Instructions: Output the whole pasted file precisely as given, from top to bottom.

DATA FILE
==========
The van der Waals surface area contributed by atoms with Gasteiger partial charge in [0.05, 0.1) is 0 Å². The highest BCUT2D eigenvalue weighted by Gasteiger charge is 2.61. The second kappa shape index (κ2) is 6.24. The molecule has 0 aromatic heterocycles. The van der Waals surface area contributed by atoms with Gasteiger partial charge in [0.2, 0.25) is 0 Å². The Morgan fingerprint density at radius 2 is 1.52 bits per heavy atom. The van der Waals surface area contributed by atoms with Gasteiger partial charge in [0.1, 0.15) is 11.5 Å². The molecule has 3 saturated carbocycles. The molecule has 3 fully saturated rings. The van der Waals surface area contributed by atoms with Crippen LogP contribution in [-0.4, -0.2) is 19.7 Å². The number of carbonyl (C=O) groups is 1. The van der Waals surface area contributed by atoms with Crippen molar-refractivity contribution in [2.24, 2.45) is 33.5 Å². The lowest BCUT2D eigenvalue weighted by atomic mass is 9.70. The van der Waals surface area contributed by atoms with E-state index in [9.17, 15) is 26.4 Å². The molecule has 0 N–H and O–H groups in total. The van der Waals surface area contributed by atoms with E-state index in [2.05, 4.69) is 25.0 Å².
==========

The van der Waals surface area contributed by atoms with Gasteiger partial charge in [0.05, 0.1) is 0 Å². The highest BCUT2D eigenvalue weighted by Gasteiger charge is 2.61. The second kappa shape index (κ2) is 6.24. The molecule has 0 aromatic heterocycles. The van der Waals surface area contributed by atoms with Gasteiger partial charge in [0.2, 0.25) is 0 Å². The Morgan fingerprint density at radius 2 is 1.52 bits per heavy atom. The van der Waals surface area contributed by atoms with Gasteiger partial charge in [0.1, 0.15) is 11.5 Å². The molecule has 3 saturated carbocycles. The molecule has 3 fully saturated rings. The van der Waals surface area contributed by atoms with Crippen LogP contribution in [-0.4, -0.2) is 19.7 Å². The number of carbonyl (C=O) groups is 1. The van der Waals surface area contributed by atoms with Crippen molar-refractivity contribution in [2.24, 2.45) is 33.5 Å². The lowest BCUT2D eigenvalue weighted by atomic mass is 9.70. The van der Waals surface area contributed by atoms with E-state index in [9.17, 15) is 26.4 Å². The molecule has 0 N–H and O–H groups in total. The van der Waals surface area contributed by atoms with E-state index in [2.05, 4.69) is 25.0 Å².